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  by  Jeremy Beck
There has been widespread chatter among pundits on both the left and the right that the 2020 Democratic candidates have been moving too far left on immigration. In 2016, Trump trounced Clinton among immigration voters (negating her big advantage over him on the economy), and did better among Black and Hispanic voters than Romney in the process. Clinton vowed to be more expansive and less enforcement-minded than Obama and did worse with Black and Hispanic voters than her 2008 rival did in either of his winning campaigns. The 2020 Democratic candidates - including Biden and Sanders - have all moved as far or further than Clinton.

Sanders - who just a few years ago called open borders a "right-wing proposal" - has been pushed off of his position. Biden wasted no time attacking Sanders for his past immigration moderation at his Super Tuesday rally:

"We're going to provide a pathway. A pathway for 11 million citizens. If the other guy voted for the -- I shouldn't get into that."

Even before the Super Tuesday results, pundits across the political spectrum thought Bernie was blowing it on immigration.

"Bernie Sanders is making a big mistake," wrote David Leonhardt:

"[Sanders] was also once an heir to organized labor’s skepticism of large-scale immigration. “At a time when the middle class is shrinking, the last thing we need is to bring over in a period of years, millions of people into this country who are prepared to lower wages for American workers,” he said in 2007.

"Now, though, Sanders has evidently decided that progressives will no longer accept impurities — or even much tactical vagueness. He, along with Elizabeth Warren, has embraced policies that are popular on the left and nowhere else: a ban on fracking; the decriminalization of border crossings; the provision of federal health benefits to undocumented immigrants; the elimination of private health insurance."

Even Matt Yglesias (who favors big increases in immigration) said Sanders is blowing it on immigration, politically:

The Bernie (and Warren) policy stance that gives me the most electability worries is decriminalizing illegal entry rather than anything to do with “socialism.” He should get in touch with his inner restrictionist and just walk that back
— Matthew Yglesias (@mattyglesias) February 13, 2020

Saagar Enjeti talked about how the primary process, specifically the media elite's umpiring of it, continues to drive candidates into ever more unpopular immigration positions.

Enjeti, co-host of The Rising, said Bernie Sanders' flip flop on immigration was "complete electoral folly" and predicted it would be the death knell of Bernie's campaign.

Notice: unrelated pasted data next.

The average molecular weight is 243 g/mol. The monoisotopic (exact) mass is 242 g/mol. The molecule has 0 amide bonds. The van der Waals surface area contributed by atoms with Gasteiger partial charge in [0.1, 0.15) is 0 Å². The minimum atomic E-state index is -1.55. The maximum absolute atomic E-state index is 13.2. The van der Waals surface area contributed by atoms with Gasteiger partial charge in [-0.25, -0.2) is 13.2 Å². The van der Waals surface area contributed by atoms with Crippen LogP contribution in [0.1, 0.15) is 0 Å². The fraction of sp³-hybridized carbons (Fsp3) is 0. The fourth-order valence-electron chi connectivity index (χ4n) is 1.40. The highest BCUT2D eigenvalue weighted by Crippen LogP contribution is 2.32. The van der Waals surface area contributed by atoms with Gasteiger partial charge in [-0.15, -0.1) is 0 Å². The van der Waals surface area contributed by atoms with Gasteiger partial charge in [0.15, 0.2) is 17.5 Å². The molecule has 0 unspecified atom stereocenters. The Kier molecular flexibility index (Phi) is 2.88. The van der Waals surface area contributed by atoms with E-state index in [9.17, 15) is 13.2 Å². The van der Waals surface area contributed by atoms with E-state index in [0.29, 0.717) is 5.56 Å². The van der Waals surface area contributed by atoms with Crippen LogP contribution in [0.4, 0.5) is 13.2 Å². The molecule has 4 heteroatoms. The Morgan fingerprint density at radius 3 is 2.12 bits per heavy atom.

Andrew Sullivan called Sanders' evolution on immigration "insane."

Insane. Totally conceding the immigration control issue to Trump.
— Andrew Sullivan (@sullydish) February 25, 2020

Did Sanders' drift on immigration hurt him in the primary?

"Some will say it was the fault of the woke who pushed Sanders toward fringier positions, especially on border enforcement," writes T. A. Frank.

Count Ryan Girdusky among them.

Cough *immigration* cough
— Ryan James Girdusky (@RyanGirdusky) March 4, 2020

I'm inclined to doubt that immigration played a primary (no pun intended) role in Biden's big night or Sanders' bad showing, but Charles C.W. Cooke makes a compelling point:

Bernie is Bernie. It's one reason people like him. He is an unreconstructed socialist...[but he has] a propensity to change to suit the Democratic Party only on the questions that hurt him. So he felt free to come out and say 'well, you know, Fidel Castro is alright.' Fine. But he also changed to pick up a less heterodox and more unpopular gun control position; he changed to pick up an open borders position that he had previously denounced....I think Bernie is less appealing this time around because he's not the guy who says 'Right. I have believed in what I've believed for fifty years. I haven't changed my mind. I have a real core.' But he's a guy who has indulged some fads and has moved and so he's less interesting and less reliable, and his offering is less attractive. And I wonder like Michael [Brendan Dougherty] what he would have looked like if he had taken the Trump style view on trade [and] if he'd said 'Yeah, open borders are a Koch Brothers conspiracy'....but he didn't. And that I do think has hurt him.

With the March 10 Michigan primary shaping up to be a perhaps the crucial contest that will decide whether Sanders can continue to legitimately compete for the Democratic presidential nomination, it worth asking if his retreat from a pro-worker stance on immigration didn't hurt him in last week's state primaries. It seems unlikely he can tack back to the center on immigration, even if he were so inclined.

But will Republicans - who failed to moderate immigration levels or mandate E-Verify when they had the chance - make a clear enough distinction to take advantage of the opportunity to?

Praj Kulkarni says conservatives have committed "political malpractice":

We must stress how much African-Americans need policies like border security and e-Verify. More than any other group, they need a tight low-wage labor market, and will benefit from conservative immigration policies. Leftist immigration policies have a profound disparate impact against blacks, something we should repeat mercilessly.

Biden is already under pressure to pledge to end all deportations, even beyond the 100-day moratorium he's already promised. Meanwhile, Trump has apparently abandoned E-Verify. Let's see what the pundits make of that.

JEREMY BECK is the Director of the Media Standards Project for NumbersUSA

Updated: Mon, Mar 23rd 2020 @ 10:55am EDT

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